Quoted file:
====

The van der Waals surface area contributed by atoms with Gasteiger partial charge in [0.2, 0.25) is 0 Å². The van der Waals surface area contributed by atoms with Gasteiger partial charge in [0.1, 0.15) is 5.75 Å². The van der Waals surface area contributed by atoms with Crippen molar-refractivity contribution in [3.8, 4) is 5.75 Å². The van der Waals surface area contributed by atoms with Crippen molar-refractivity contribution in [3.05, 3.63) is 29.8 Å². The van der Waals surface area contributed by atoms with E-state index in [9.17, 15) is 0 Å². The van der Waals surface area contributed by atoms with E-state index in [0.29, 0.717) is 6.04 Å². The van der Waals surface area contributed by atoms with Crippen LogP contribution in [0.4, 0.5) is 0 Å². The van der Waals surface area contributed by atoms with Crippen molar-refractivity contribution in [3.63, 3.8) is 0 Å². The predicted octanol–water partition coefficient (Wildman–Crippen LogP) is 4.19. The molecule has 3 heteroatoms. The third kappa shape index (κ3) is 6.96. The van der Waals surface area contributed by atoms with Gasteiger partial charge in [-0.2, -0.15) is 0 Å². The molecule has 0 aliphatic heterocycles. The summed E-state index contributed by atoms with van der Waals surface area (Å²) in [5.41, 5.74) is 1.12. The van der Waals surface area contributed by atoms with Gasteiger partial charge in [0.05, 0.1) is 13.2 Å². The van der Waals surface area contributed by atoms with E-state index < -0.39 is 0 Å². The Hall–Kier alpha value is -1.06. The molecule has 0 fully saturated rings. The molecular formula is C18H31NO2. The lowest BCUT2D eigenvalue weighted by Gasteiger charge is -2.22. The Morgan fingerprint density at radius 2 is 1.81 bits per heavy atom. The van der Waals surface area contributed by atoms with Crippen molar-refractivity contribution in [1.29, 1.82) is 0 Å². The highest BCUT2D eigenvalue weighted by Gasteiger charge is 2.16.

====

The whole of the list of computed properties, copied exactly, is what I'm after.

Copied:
The van der Waals surface area contributed by atoms with Gasteiger partial charge in [0.2, 0.25) is 0 Å². The van der Waals surface area contributed by atoms with Gasteiger partial charge in [0.1, 0.15) is 5.75 Å². The van der Waals surface area contributed by atoms with Crippen molar-refractivity contribution in [3.8, 4) is 5.75 Å². The van der Waals surface area contributed by atoms with Crippen molar-refractivity contribution in [3.05, 3.63) is 29.8 Å². The van der Waals surface area contributed by atoms with E-state index in [9.17, 15) is 0 Å². The van der Waals surface area contributed by atoms with E-state index in [0.29, 0.717) is 6.04 Å². The van der Waals surface area contributed by atoms with Crippen LogP contribution in [0.4, 0.5) is 0 Å². The van der Waals surface area contributed by atoms with Crippen molar-refractivity contribution in [3.63, 3.8) is 0 Å². The predicted octanol–water partition coefficient (Wildman–Crippen LogP) is 4.19. The molecule has 3 heteroatoms. The third kappa shape index (κ3) is 6.96. The van der Waals surface area contributed by atoms with Gasteiger partial charge in [-0.2, -0.15) is 0 Å². The molecule has 0 aliphatic heterocycles. The summed E-state index contributed by atoms with van der Waals surface area (Å²) in [5.41, 5.74) is 1.12. The van der Waals surface area contributed by atoms with Gasteiger partial charge in [0.05, 0.1) is 13.2 Å². The van der Waals surface area contributed by atoms with E-state index < -0.39 is 0 Å². The Hall–Kier alpha value is -1.06. The molecule has 0 fully saturated rings. The molecular formula is C18H31NO2. The lowest BCUT2D eigenvalue weighted by Gasteiger charge is -2.22. The Morgan fingerprint density at radius 2 is 1.81 bits per heavy atom. The van der Waals surface area contributed by atoms with Crippen molar-refractivity contribution in [1.29, 1.82) is 0 Å². The highest BCUT2D eigenvalue weighted by Gasteiger charge is 2.16.